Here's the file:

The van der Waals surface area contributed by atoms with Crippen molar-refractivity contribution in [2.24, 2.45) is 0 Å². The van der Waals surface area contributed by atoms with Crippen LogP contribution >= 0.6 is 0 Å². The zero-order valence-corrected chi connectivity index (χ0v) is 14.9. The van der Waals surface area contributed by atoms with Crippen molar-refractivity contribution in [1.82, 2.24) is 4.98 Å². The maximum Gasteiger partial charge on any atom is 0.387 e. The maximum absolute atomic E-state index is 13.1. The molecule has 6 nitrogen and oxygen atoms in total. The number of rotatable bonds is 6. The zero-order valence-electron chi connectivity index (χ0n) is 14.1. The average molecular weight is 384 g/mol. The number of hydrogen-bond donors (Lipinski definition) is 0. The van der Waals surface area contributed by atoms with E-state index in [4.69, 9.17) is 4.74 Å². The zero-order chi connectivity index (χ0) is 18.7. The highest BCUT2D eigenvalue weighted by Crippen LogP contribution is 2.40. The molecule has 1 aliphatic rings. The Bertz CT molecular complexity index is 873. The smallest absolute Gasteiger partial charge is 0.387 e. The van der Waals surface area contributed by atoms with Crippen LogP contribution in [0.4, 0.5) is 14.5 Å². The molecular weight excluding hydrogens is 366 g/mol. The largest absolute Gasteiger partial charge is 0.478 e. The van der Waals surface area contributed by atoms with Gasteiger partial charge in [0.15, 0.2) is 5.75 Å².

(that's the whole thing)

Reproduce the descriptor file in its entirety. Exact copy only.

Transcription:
The van der Waals surface area contributed by atoms with Crippen molar-refractivity contribution in [2.24, 2.45) is 0 Å². The van der Waals surface area contributed by atoms with Crippen LogP contribution >= 0.6 is 0 Å². The zero-order valence-corrected chi connectivity index (χ0v) is 14.9. The van der Waals surface area contributed by atoms with Crippen molar-refractivity contribution in [1.82, 2.24) is 4.98 Å². The maximum Gasteiger partial charge on any atom is 0.387 e. The maximum absolute atomic E-state index is 13.1. The molecule has 6 nitrogen and oxygen atoms in total. The number of rotatable bonds is 6. The zero-order valence-electron chi connectivity index (χ0n) is 14.1. The average molecular weight is 384 g/mol. The number of hydrogen-bond donors (Lipinski definition) is 0. The van der Waals surface area contributed by atoms with E-state index in [4.69, 9.17) is 4.74 Å². The zero-order chi connectivity index (χ0) is 18.7. The highest BCUT2D eigenvalue weighted by Crippen LogP contribution is 2.40. The molecule has 1 aliphatic rings. The Bertz CT molecular complexity index is 873. The smallest absolute Gasteiger partial charge is 0.387 e. The van der Waals surface area contributed by atoms with Crippen LogP contribution in [0.4, 0.5) is 14.5 Å². The molecular weight excluding hydrogens is 366 g/mol. The largest absolute Gasteiger partial charge is 0.478 e. The van der Waals surface area contributed by atoms with Gasteiger partial charge in [0.15, 0.2) is 5.75 Å².